NWG have implemented an action plan focussed on maintaining productivity with themes including working from home, managing delays / optimising schedules and remobilisation. NWG is very much focussed on working with the supply chain to manage risk, including looking at known and unknown risks to support pricing and allocation for new contracts and data capture processes in place for all schemes. In future NWG will look at opportunities for long term future benefit such as programme level pain / gain mechanism, rather than project level.

In general, no major supply chain issues have been encountered. The situation has improved daily with increased number of suppliers getting back to business as usual. This is mirrored internationally with many companies emerging from lockdown restrictions. Supplier engagement is key to future success

and ensuring they are in a strong financial position, measures have included improved payment processes and better order management. In future this will include engaging with key suppliers around their current financial position and order book, measures taken i.e. any changes to business model, what provisions they have in place should second wave materialise, what the framework partners could do to support and secure supply if second wave hits.

Collaborative Procurement

The pandemic has strengthened collaboration and work is ongoing with partners to devise a strategy for collaborative procurement. Currently NWG are collecting data with each partner providing details of agreements they have in place and durations etc. Any commonalities will be reviewed and potentially identified as quick wins where volumes could be aggregated to secure better pricing.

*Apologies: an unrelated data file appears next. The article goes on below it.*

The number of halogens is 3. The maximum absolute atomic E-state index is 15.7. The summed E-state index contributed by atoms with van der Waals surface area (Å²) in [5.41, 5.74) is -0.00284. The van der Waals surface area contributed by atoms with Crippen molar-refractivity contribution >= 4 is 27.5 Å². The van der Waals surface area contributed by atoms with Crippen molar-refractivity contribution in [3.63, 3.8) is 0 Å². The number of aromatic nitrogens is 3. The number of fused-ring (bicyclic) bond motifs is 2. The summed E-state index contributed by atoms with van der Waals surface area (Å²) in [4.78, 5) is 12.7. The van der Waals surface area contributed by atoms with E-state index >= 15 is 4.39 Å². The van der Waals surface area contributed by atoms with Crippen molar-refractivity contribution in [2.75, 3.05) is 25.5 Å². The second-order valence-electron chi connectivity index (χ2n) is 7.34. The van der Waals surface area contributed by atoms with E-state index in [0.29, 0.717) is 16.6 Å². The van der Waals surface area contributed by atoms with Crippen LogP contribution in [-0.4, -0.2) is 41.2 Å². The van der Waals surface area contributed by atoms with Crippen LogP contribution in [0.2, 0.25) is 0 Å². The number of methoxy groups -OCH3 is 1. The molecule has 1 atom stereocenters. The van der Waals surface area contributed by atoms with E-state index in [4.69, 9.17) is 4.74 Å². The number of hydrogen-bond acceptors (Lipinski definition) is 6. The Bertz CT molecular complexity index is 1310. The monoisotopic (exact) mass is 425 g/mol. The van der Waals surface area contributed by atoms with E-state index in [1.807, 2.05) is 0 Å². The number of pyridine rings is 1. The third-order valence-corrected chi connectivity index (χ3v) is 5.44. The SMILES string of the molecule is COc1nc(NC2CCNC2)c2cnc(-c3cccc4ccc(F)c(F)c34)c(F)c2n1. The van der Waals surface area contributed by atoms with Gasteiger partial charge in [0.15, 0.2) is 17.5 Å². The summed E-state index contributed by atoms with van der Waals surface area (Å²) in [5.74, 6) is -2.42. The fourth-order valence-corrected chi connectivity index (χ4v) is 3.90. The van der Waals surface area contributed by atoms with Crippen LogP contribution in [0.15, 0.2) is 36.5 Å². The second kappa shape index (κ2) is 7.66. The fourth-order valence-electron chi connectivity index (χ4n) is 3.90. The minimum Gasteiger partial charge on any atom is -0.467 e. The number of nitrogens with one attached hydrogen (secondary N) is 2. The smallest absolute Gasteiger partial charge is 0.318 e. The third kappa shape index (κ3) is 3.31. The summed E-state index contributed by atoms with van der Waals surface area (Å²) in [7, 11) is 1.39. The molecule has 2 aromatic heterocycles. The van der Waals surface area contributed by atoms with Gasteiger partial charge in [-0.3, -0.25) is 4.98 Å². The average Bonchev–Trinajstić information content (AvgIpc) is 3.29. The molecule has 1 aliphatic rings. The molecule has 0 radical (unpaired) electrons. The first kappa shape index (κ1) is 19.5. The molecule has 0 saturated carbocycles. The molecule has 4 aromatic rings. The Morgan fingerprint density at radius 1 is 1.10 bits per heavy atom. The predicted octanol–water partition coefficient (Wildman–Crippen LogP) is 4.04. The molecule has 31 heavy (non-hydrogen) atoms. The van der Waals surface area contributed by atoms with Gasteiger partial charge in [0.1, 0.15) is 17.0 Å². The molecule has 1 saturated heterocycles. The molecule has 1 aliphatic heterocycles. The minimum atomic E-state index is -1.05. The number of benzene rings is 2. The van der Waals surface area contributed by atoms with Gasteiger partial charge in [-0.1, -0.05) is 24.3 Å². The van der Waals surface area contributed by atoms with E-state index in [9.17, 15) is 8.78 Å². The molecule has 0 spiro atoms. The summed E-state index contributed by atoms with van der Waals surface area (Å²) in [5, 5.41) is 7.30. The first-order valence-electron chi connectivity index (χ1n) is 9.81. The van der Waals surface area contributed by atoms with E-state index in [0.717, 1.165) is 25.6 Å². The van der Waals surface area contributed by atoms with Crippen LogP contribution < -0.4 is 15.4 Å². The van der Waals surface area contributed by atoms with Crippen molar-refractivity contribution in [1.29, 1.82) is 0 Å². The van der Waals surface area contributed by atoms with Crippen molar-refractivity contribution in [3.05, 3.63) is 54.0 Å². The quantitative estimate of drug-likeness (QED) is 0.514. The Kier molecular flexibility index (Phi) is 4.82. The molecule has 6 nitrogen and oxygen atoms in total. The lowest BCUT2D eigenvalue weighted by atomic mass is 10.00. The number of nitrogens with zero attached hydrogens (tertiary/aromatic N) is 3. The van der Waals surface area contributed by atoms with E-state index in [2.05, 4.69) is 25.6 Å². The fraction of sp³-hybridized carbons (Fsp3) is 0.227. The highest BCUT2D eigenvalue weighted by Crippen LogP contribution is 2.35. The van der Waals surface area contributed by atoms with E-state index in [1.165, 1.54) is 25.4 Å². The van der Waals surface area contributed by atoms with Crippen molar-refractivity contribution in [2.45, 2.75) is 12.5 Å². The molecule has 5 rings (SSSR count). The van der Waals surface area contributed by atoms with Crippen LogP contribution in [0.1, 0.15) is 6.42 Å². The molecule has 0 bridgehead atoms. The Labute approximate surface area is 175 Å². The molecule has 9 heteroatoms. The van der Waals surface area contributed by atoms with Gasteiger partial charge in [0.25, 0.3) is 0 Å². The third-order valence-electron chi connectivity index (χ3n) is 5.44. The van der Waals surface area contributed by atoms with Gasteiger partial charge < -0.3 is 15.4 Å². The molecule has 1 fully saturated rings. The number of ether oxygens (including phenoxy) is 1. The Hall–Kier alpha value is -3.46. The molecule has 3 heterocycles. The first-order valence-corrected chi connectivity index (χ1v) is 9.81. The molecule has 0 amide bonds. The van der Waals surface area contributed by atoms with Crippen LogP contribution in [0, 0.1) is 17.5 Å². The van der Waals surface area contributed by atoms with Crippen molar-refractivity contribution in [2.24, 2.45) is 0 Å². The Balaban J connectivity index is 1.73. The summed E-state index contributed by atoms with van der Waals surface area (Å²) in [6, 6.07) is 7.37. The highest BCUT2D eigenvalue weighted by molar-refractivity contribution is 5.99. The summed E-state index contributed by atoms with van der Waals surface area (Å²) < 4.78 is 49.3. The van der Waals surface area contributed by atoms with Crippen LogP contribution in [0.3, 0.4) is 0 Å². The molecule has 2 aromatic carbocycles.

Establishing a robust demand forecast is essential. Full visibility of NWG Programme of Works will greatly assist when devising risk reduction strategies with supply chain. Entering into D&C Contracts as soon as possible to allow key kit and plant to be ordered in good time ensuring float in the programme. Potential to advance order high risk, critical equipment and store/vest to reduce risk but some form of project surety is required.

Strong Supply Chain Relationship Key. Where a number of contractors have experienced difficulties with supply the impact for NWL has been minimal. This highlights the importance of having a strong robust supply chain with good relationships. NWL and its partners should continue to invest in supply chain relations and initiatives such as GEM awards and Tier 2 supply chain workshops, have all helped build trust and loyalty where suppliers are more likely to support us in difficult circumstances.

 

Project Management Perspective

Ian Bayes from LogiKal, an international project management consultancy that specialises in developing and delivering digitally integrated project controls solutions provided a project controls perspective. LogiKal have been working with clients to support client teams to review the impact COVID19 has had on schedules and overall productivity, particularly on scope, cost and programme.

LogiKal’s global survey of project controls has identified trends in the uptake of solutions that can support greater productivity. They have found that:

  • Projects with system integration and fully integrated project controls are twice as successful than project systems that operate in silos.
  • Projects that implement and engage project controls at bid stage or concept stage are seeing 52% higher success rates.
  • Projects with Level 3 BIM maturity are more likely to achieve project success.